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Brooklyn Gal

Burn after Reading

Follow the Cire Trudon sign to the candle haven below...

Oui, there is such a thing as love at first sight. We were reminded of that today. And, as in all things romance-related, the dreamboat that made us weak in the knees took us unawares.

We fell, and we fell hard.

There we were, scoping out the goodies on Bond Street, first at avant-garde Oak, then at down-home Billy Reid, when we stumbled upon an intriguing sign that said ‘Cire Trudon c. 1643, 54 Bond Street, downstairs’ with an arrow pointing to a flight of ironwork stairs. How could the Brooklyn Gal resist? Down we went.

Ooh la, la, said the Brooklyn Gal as we entered the subterranean shop, a darling treasure with wood-plank floors, turquoise walls and irresistble displays of candles and candle sets, in a dazzling array of sizes, shapes and scents.

We'll take Marie and Napoleon, too!

We immediately wanted everything in sight, from the lightly scented hefty pillars known as Le Cierges Camées in scrumptious color combinations like turquoise with brown and red with purple to the waxen busts of Marie Antoinette and Napoleon in marble grey, light water green, black and white, to the Nazareth votive, one of the perfumed Bougies Trudon, made of natural, pure, biodegradable wax scented with clove, cinnamon and orange.

The scents, we discover, are meant to depict a time and place in history. Our favorite: Empire,with the lingering aroma of Maquis en feu or burning bushes, a re-imagining of what Napoleon‘s post-battle camp smelled like.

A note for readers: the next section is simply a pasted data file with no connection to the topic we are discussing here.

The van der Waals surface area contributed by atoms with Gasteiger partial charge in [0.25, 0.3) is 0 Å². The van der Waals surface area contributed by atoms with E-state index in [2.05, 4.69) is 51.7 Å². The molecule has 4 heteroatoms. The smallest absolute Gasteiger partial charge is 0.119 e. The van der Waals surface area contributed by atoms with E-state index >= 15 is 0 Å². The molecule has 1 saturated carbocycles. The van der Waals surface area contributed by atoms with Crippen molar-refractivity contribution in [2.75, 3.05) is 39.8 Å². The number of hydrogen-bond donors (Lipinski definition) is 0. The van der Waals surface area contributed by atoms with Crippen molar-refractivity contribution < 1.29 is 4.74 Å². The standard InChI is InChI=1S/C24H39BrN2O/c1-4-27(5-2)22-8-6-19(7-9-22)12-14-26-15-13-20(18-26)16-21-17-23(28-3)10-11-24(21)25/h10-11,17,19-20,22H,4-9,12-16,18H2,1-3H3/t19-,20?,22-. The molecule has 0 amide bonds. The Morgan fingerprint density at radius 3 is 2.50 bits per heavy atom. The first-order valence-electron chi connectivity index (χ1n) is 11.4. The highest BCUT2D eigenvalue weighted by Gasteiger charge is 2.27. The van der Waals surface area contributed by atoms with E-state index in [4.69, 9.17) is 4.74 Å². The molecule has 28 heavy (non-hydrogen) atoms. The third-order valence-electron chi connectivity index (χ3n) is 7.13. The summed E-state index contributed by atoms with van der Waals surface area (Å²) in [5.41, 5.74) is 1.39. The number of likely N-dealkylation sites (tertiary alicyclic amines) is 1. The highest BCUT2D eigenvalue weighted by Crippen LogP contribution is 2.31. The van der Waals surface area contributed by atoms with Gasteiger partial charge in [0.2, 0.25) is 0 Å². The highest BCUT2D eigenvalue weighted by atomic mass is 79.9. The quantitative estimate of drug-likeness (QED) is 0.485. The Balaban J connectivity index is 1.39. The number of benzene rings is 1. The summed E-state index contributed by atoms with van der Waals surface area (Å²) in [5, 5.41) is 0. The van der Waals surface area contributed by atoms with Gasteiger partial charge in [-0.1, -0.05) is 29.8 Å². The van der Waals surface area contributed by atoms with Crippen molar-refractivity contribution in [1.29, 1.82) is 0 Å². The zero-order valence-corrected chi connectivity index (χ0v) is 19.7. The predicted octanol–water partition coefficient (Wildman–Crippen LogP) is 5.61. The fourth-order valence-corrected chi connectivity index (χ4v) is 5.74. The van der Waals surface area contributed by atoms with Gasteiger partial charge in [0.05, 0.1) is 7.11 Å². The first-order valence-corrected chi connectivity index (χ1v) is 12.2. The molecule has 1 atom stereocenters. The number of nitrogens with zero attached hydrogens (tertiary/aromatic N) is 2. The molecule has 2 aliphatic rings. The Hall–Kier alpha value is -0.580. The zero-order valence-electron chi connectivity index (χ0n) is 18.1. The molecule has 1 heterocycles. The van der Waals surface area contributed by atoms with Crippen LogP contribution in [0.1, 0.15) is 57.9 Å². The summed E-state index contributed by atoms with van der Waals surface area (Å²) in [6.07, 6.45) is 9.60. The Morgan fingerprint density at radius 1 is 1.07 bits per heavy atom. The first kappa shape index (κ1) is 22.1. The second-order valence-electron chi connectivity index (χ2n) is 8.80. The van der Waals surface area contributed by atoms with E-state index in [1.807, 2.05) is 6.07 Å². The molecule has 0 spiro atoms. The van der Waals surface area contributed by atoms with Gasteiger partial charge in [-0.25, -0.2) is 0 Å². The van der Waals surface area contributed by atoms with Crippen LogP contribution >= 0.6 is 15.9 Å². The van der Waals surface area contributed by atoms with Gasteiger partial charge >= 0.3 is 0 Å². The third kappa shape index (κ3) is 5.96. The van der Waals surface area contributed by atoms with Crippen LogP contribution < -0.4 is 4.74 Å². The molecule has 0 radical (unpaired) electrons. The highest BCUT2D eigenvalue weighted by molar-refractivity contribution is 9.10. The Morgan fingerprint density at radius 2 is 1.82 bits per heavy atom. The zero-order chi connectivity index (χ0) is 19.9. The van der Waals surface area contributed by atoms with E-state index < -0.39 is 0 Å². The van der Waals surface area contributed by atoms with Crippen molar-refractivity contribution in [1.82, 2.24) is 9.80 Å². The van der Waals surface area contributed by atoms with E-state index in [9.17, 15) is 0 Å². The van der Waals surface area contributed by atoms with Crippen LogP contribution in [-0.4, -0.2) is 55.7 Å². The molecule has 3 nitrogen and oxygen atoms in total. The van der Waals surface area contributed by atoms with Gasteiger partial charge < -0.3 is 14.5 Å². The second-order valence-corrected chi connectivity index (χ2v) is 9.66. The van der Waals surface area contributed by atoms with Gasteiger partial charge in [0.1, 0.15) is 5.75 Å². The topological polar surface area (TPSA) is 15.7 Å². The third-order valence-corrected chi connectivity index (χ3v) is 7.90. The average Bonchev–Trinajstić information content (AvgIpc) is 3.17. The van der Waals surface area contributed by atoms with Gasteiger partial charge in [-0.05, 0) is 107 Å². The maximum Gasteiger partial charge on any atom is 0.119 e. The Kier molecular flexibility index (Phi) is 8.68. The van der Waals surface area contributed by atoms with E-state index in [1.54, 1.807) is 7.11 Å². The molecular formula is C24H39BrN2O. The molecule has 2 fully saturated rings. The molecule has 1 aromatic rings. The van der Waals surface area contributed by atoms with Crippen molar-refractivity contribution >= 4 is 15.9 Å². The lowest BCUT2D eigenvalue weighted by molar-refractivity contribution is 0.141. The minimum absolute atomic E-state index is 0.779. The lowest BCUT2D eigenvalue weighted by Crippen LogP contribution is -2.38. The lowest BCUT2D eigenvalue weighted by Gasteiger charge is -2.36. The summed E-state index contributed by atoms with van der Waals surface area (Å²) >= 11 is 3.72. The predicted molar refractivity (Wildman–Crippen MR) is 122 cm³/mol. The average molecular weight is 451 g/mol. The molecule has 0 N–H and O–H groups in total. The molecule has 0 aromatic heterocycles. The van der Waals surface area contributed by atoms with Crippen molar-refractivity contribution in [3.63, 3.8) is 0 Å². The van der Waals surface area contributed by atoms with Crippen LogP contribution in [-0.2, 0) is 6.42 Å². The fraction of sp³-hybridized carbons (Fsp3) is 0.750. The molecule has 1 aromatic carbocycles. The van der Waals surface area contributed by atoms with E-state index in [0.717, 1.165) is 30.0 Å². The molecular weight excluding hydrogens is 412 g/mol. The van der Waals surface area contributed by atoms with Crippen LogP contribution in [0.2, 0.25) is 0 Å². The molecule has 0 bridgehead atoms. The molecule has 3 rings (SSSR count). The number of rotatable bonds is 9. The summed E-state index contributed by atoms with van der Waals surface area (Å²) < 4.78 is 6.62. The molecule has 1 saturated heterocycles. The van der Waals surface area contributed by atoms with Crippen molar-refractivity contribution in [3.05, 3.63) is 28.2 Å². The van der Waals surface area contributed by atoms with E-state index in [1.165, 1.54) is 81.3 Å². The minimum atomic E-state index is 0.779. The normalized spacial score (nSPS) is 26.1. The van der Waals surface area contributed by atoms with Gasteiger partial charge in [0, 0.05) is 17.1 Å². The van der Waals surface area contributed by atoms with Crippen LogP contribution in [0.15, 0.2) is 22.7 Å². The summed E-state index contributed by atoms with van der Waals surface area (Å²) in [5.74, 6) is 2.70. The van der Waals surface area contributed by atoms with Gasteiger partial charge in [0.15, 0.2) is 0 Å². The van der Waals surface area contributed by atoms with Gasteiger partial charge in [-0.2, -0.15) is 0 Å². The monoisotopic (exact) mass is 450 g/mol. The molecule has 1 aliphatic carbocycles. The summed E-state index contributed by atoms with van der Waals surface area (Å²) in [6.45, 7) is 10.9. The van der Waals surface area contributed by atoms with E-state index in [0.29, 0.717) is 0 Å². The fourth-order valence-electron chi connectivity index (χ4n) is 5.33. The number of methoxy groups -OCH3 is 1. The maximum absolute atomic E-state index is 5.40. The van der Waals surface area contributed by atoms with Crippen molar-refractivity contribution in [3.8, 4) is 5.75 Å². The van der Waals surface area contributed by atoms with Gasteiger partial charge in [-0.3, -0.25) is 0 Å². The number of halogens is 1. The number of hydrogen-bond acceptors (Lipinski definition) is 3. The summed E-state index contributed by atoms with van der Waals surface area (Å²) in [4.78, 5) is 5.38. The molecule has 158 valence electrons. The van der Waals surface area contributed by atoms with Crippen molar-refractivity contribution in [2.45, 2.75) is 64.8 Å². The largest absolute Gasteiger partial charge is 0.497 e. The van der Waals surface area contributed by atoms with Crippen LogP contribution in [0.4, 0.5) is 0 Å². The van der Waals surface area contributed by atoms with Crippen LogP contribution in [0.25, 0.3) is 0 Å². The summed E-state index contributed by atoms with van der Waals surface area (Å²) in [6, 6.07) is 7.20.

The icing on the cake: wonderfully elegant old-world boxes to store your waxen lovelies in.

In short order we learned that Maison de Cire Trudon, founded by a Monsieur Claude Trudon in 1643, is renowned throughout France for its luxurious long-burning candles, each one crafted from the finest vegetal wax, with flawless cotton wicks to boot. The Trudon family’s candles were so perfect that they once illuminated Louis the XIV’s royal court as well as his cathedrals and churches.

They can light the Brooklyn Gal‘s humble abode anytime.

In the words of Mary Boland’s character the Countess DeLave, the middle-aged romantic in George Cukor’s The Women, ‘Oh, l’amour, l’amour.’

Cire Trudon, you make our hearts go pitter-pat. We’ll be back when our purses are fuller and we can part with princely sums.

 

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